“Tapiser,” the latest book by Anne Britting Oleson, who lives in the mountains of central Maine, begins with two stern summons. The first occurs in 1502 in Britain, the second in Connecticut today. The mystery at the heart of the novel lies between the two.

Protagonist Emily Harris has recently returned to Connecticut after being thrown off by her husband for another woman. She has already found herself a small apartment and a part-time job as a librarian at the local community college when her mother calls: Visit your grandmother, she orders her daughter. Emily, who has been avoiding both women, reluctantly agrees.

At work a strange – but strangely familiar – male asks for her help uploading his CV. Emily eyes his name on the document: Carwyn N. Grey. No one she knows. Before he leaves the library, he invites her out, saying he knows she is about to finish her shift. Though she is suspicious, she accepts. Over coffee, he admits that he’s been observing her, and that he’s interested. She learns that she knew him growing up, when he went by Nick and cut grass and did odd jobs for her grandmother.

When Emily visits her grandmother Eleanor, the older woman is blunt, telling Emily that her ex-husband was “all wrong” for her. She asks Emily why she returned home. “To regroup,” Emily replies. “To find out who I really am.”

“’Oh, no,’” her grandmother responds. “You are, to put it plainly, the queen of your own destiny. It only remains for you to realize that destiny.”

Rather than reassuring Emily, the words “sent a chill through me.”


Emily’s mother, Elaine, warns her to be careful of her grandmother. It emerges that Eleanor disapproved of Elaine’s choice of husband, too.

Eleanor is briefly admitted to the hospital for atrial fibrillation. When she returns home, she summons Emily. “It’s time,” she tells her. She directs her granddaughter to retrieve a wooden chest and a key from upstairs. When Emily opens the chest, she discovers a small square of exquisite tapestry that is clearly very old.

“The foreground featured a cherub, wings unfurled, but shaded ever so finely to suggest motion of flight,” Oleson writes. “A halo crowned its head, unnecessary with the blaze of reddish-gold hair. Surrounding the figure were tiny roses of red, of pink, of white, among finely figured and veined leaves.”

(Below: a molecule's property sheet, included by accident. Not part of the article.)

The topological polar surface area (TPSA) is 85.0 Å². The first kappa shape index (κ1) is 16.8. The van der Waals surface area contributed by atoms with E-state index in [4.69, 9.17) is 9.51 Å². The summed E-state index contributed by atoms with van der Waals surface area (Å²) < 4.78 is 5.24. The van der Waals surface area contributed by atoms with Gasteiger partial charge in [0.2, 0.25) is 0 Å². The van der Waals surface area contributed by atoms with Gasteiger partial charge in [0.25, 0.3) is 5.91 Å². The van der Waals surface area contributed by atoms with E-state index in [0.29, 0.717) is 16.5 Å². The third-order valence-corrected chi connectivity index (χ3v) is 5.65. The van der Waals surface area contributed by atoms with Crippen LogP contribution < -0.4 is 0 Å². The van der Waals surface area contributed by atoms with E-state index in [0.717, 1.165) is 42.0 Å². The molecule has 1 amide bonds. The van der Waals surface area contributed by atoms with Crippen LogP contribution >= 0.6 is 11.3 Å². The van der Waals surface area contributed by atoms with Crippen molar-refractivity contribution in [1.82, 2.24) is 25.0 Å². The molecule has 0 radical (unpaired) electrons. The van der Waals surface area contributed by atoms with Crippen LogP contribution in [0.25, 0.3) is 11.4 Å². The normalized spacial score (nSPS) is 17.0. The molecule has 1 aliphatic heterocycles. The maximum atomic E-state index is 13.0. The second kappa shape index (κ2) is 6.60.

The tapestry, Eleanor explains, dates back to the Renaissance and has been handed down from mother to daughter for generations. It was made by a woman at a time when female tapisers were almost unheard of. Eleanor directs Emily to take a magnifying glass to view what appears to be a small black stitch. It is actually miniscule text, “Creavit ex Beatrice … Made by Beatrice.”

Emily stares at the little cherub with unruly red-gold hair – just like hers.

Days later, she is summoned to the hospital again, her grandmother having suffered a stroke. Barely able to speak, Eleanor whispers to her granddaughter, “It’s yours now … Responsibility … Yours.”


As the pages pile up in “Tapiser,” so do the mysteries, which only add to the characters’ appeal. Why, for instance, did her grandmother take the surname of Ludlow, borrowing it from an English town near the Welsh border? Emily seizes on the clue as she seeks to understand the nature of the responsibility she’s been given. And who is Viviane, who married “the one man I ever truly loved,” her grandmother had told her. And why had her grandmother groomed Carwyn Grey to pursue Emily?

Oleson’s complicated female characters spring to life on the page. She’s less adept with male characters – or does it just seem that way as none plays a central role in the tale?

Though the two storylines are separated by 600 years, Oleson weaves them together seamlessy. She borrows from history and such historical figures as Henry the VIII, who makes an appearance in these pages. As the twisting storylines unfold, so does their deeper significance: stories – large and small – are what tie us together.

“Tapiser” is a mystery. On another level, though, it’s a story about family – and how, over time, family stories assume secret lives. That secrecy simultaneously ensures that the stories both hide and reveal truths. Revealed, they have the power to realign family relationships and to forge new families. With each twist and turn of Oleson’s delightful novel, the centrality of such stories is illuminated.

Frank O Smith is a Maine writer whose novel, “Dream Singer,” was a finalist for the PEN/Bellwether Prize. It was also named a Notable Book of the Year in Literary Fiction by “Shelf Unbound.” Reach him through his website, frankosmithstories.com.

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